mon 26/10/2020

Blu-ray: Black Orpheus | reviews, news & interviews

Blu-ray: Black Orpheus

Blu-ray: Black Orpheus

Stunning restoration of an art-house classic that put Brazilian exoticism on the map

Marpessa Dawn as the innocent EurydiceCriterion Collection

Back in 1959, Black Orpheus was a revelation – a reworking of the Greek myth of doomed lovers Orpheus and Eurydice, played out in the favelas of Rio de Janeiro during Carnival. It was the first movie to win both the Palme d’Or at Cannes and the Best Foreign Language Film Oscar. French director Marcel Camus cast his beautiful American wife Marpessa Dawn as Eurydice and Breno Mellor (a handsome Brazilian footballer Camus had spotted on a Rio street) played Orpheus.

Back in 1959, Black Orpheus was a revelation – a reworking of the Greek myth of doomed lovers Orpheus and Eurydice, played out in the favelas of Rio de Janeiro during Carnival. It was the first movie to win both the Palme d’Or at Cannes and the Best Foreign Language Film Oscar. French director Marcel Camus cast his beautiful American wife Marpessa Dawn as Eurydice and Breno Mellor (a handsome Brazilian footballer Camus had spotted on a Rio street) played Orpheus. Cast for their looks, they were not great actors, and neither ever achieved much success again on screen.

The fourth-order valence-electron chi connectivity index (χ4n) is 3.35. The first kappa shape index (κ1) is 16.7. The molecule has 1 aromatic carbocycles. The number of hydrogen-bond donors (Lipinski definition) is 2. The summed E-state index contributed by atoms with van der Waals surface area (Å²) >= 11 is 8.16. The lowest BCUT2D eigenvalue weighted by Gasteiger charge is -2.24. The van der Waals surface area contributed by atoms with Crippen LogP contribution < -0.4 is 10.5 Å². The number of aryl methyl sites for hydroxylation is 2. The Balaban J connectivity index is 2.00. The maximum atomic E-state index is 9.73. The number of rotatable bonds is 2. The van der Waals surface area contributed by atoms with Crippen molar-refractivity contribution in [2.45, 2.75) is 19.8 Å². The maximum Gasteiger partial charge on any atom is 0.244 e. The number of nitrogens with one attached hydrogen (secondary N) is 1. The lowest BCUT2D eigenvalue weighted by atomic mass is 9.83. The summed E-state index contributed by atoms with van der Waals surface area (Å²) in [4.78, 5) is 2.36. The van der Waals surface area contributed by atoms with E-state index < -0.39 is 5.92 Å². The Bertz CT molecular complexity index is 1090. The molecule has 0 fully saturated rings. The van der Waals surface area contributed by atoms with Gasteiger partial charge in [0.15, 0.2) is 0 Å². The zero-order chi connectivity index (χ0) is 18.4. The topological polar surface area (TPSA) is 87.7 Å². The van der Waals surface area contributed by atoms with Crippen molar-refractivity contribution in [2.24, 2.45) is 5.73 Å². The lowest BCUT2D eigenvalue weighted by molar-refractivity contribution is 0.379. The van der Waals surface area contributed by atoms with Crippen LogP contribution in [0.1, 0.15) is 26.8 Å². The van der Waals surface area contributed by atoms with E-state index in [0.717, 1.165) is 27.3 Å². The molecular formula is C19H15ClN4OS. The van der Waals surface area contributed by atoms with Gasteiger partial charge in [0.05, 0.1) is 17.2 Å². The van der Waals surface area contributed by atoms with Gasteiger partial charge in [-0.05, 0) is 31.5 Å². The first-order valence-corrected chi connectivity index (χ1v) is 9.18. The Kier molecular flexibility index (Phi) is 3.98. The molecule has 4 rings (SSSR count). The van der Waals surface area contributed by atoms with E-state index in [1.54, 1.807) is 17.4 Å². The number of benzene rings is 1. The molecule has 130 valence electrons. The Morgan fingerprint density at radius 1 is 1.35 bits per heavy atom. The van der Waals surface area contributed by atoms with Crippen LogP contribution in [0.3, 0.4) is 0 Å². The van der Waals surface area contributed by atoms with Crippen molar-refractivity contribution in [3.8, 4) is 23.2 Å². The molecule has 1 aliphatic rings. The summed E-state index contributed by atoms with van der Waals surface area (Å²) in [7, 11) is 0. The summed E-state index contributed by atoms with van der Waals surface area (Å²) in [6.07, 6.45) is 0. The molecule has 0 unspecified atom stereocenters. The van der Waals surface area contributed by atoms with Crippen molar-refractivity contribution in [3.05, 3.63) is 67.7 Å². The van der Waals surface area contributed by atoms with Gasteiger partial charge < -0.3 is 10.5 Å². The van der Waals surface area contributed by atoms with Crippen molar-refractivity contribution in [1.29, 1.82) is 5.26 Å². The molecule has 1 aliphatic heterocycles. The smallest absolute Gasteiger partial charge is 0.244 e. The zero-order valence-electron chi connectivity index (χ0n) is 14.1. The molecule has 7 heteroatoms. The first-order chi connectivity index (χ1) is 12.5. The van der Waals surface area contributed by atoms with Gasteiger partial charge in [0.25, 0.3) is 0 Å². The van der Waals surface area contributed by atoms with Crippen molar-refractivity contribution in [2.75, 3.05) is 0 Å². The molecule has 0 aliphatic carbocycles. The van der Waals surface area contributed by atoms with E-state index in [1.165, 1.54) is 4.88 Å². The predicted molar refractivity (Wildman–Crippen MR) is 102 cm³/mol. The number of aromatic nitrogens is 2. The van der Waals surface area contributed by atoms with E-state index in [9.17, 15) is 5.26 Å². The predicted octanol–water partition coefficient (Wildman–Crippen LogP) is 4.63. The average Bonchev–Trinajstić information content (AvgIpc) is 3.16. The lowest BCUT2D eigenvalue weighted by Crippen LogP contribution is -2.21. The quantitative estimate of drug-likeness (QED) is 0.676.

Criterion has done an excellent job restoring the extraordinary cinematography by Jean Bourgoin to its full glory. The skilful use of luscious Eastmancolor, the flamboyant costumes, sinuous choreography and heady fusion of real locations and mythic fantasy are reminiscent of Powell and Pressburger’s work on The Red Shoes. The score by Luis Bonfa, working with Antonio Carlos Jobim, put Brazilian bossa nova on the world stage, and the cleaned-up audio here does the samba music full justice.

Extras include a lengthy documentary about the film’s history and a fascinating critique by Brazilian cinema scholar Robert Stam, who finds it a patronizing European take on exoticism – to him, Black Orpheus is as authentic as a “French person making a film about American baseball”. Indeed, Barack Obama described in his autobiography how uncomfortable he found watching “the depiction of childlike blacks” when he saw the film with his mother in the early 1980s. But if unease with occasional stereotypes doesn’t intrude and the somewhat clunky acting can be ignored, this is still a beautiful celebration of Brazil.

Flamboyant costumes, sinuous choreography and heady fusion of real locations and mythic fantasy

rating

Editor Rating: 
5
Average: 5 (1 vote)

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